We empirically investigate the degree to which this discount was due to a constraint on external trade (the ban) or internal trade (pipeline congestion). If the constraint was internal, then the opportunity to arbitrage spatial differences in price would have led to new pipeline construction and the elimination of the discount without any new legislation. However, if the discount was due to a mis-match of refining capacity with new U.S. crude supplies, then an earlier lifting of the export ban might have raised domestic wellhead prices for oil producers, increasing their profitability, and mitigating the extent to which domestic refineries had to make significant operational changes to handle this new source of crude.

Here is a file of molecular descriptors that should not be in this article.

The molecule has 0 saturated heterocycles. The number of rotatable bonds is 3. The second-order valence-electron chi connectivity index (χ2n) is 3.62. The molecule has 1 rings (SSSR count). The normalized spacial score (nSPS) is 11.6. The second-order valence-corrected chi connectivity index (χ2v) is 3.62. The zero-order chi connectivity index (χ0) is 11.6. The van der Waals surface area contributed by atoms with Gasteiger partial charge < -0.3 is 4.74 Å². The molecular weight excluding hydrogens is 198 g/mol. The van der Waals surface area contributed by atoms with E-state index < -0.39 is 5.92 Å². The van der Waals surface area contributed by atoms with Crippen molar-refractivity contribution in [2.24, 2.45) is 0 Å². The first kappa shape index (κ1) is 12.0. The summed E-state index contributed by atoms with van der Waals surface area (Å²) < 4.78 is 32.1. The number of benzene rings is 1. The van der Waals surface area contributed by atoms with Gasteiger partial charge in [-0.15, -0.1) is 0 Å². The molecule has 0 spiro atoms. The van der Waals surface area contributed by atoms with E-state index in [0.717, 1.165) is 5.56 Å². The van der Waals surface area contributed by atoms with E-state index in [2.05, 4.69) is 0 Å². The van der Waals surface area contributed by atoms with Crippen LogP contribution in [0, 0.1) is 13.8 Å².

We begin our analysis by discussing the interactions between oil production, transport, and demand in refining and the export-market: the upstream, midstream, and downstream market segments. We present descriptive evidence that increased shale production led to significant disruption in the midstream sector. The evidence is consistent with the presence—and subsequent relief—of transportation constraints. We use econometric analysis to compare the difference between the price of Brent crude oil (subject to no U.S. constraints) and prices of mid-continent crudes (subject to both pipeline constraints and the ban) with the difference between Brent and coastal crudes (subject only to the ban). Using our estimates, we test for structural breaks in price differentials at discrete points coincident with when the internal and external constraints change. We find that the largest breaks happen for crudes subject to internal constraints (mid-continent crudes), not Gulf Coast crudes subject only to external constraints. Then, we regress price differentials on measures of transportation and refining constraints. We find that transportation constraints have an order of magnitude more explanatory power than refining constraints. Taken together, our results strongly suggest that the export ban was not the main cause of large domestic crude discounts. Instead, the majority of the price differential between WTI and Brent can be explained by internal shipping constraints within the U.S., not the export ban.